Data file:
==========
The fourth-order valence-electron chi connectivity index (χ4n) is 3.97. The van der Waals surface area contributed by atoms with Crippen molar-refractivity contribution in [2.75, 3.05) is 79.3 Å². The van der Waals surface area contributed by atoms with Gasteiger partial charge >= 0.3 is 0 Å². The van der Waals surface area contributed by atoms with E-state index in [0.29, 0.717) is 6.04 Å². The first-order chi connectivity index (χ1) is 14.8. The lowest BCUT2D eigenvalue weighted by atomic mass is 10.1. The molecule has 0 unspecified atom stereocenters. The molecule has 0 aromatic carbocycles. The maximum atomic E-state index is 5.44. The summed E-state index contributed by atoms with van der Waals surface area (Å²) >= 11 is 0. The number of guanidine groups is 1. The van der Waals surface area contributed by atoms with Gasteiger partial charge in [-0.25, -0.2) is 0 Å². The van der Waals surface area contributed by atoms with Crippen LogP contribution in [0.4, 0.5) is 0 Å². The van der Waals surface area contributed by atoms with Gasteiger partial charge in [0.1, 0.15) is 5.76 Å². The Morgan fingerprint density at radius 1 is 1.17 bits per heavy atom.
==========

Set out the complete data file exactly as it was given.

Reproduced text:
The fourth-order valence-electron chi connectivity index (χ4n) is 3.97. The van der Waals surface area contributed by atoms with Crippen molar-refractivity contribution in [2.75, 3.05) is 79.3 Å². The van der Waals surface area contributed by atoms with Gasteiger partial charge >= 0.3 is 0 Å². The van der Waals surface area contributed by atoms with E-state index in [0.29, 0.717) is 6.04 Å². The first-order chi connectivity index (χ1) is 14.8. The lowest BCUT2D eigenvalue weighted by atomic mass is 10.1. The molecule has 0 unspecified atom stereocenters. The molecule has 0 aromatic carbocycles. The maximum atomic E-state index is 5.44. The summed E-state index contributed by atoms with van der Waals surface area (Å²) >= 11 is 0. The number of guanidine groups is 1. The van der Waals surface area contributed by atoms with Gasteiger partial charge in [-0.25, -0.2) is 0 Å². The van der Waals surface area contributed by atoms with Crippen LogP contribution in [0.4, 0.5) is 0 Å². The van der Waals surface area contributed by atoms with Gasteiger partial charge in [0.1, 0.15) is 5.76 Å². The Morgan fingerprint density at radius 1 is 1.17 bits per heavy atom.